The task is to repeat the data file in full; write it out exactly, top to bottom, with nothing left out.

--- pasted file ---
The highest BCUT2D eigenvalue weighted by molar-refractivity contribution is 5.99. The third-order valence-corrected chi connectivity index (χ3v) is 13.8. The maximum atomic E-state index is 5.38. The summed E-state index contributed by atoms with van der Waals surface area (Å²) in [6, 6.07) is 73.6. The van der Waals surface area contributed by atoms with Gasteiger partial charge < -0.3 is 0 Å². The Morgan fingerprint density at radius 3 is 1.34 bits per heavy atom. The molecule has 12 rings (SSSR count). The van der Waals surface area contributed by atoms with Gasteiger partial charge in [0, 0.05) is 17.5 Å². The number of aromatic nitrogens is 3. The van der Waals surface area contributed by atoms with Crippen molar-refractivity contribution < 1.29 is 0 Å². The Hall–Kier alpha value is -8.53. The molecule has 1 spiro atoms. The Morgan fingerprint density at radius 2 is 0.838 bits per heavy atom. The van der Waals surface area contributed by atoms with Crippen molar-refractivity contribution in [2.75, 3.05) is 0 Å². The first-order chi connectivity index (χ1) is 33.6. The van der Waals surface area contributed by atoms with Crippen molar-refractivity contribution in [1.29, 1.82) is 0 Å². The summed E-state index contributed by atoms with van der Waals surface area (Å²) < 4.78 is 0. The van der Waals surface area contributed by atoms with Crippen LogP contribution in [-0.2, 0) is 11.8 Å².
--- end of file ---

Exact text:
The highest BCUT2D eigenvalue weighted by molar-refractivity contribution is 5.99. The third-order valence-corrected chi connectivity index (χ3v) is 13.8. The maximum atomic E-state index is 5.38. The summed E-state index contributed by atoms with van der Waals surface area (Å²) in [6, 6.07) is 73.6. The van der Waals surface area contributed by atoms with Gasteiger partial charge < -0.3 is 0 Å². The Morgan fingerprint density at radius 3 is 1.34 bits per heavy atom. The molecule has 12 rings (SSSR count). The van der Waals surface area contributed by atoms with Gasteiger partial charge in [0, 0.05) is 17.5 Å². The number of aromatic nitrogens is 3. The van der Waals surface area contributed by atoms with Crippen molar-refractivity contribution < 1.29 is 0 Å². The Hall–Kier alpha value is -8.53. The molecule has 1 spiro atoms. The Morgan fingerprint density at radius 2 is 0.838 bits per heavy atom. The van der Waals surface area contributed by atoms with Crippen molar-refractivity contribution in [2.75, 3.05) is 0 Å². The first-order chi connectivity index (χ1) is 33.6. The van der Waals surface area contributed by atoms with Crippen molar-refractivity contribution in [1.29, 1.82) is 0 Å². The summed E-state index contributed by atoms with van der Waals surface area (Å²) < 4.78 is 0. The van der Waals surface area contributed by atoms with Crippen LogP contribution in [-0.2, 0) is 11.8 Å².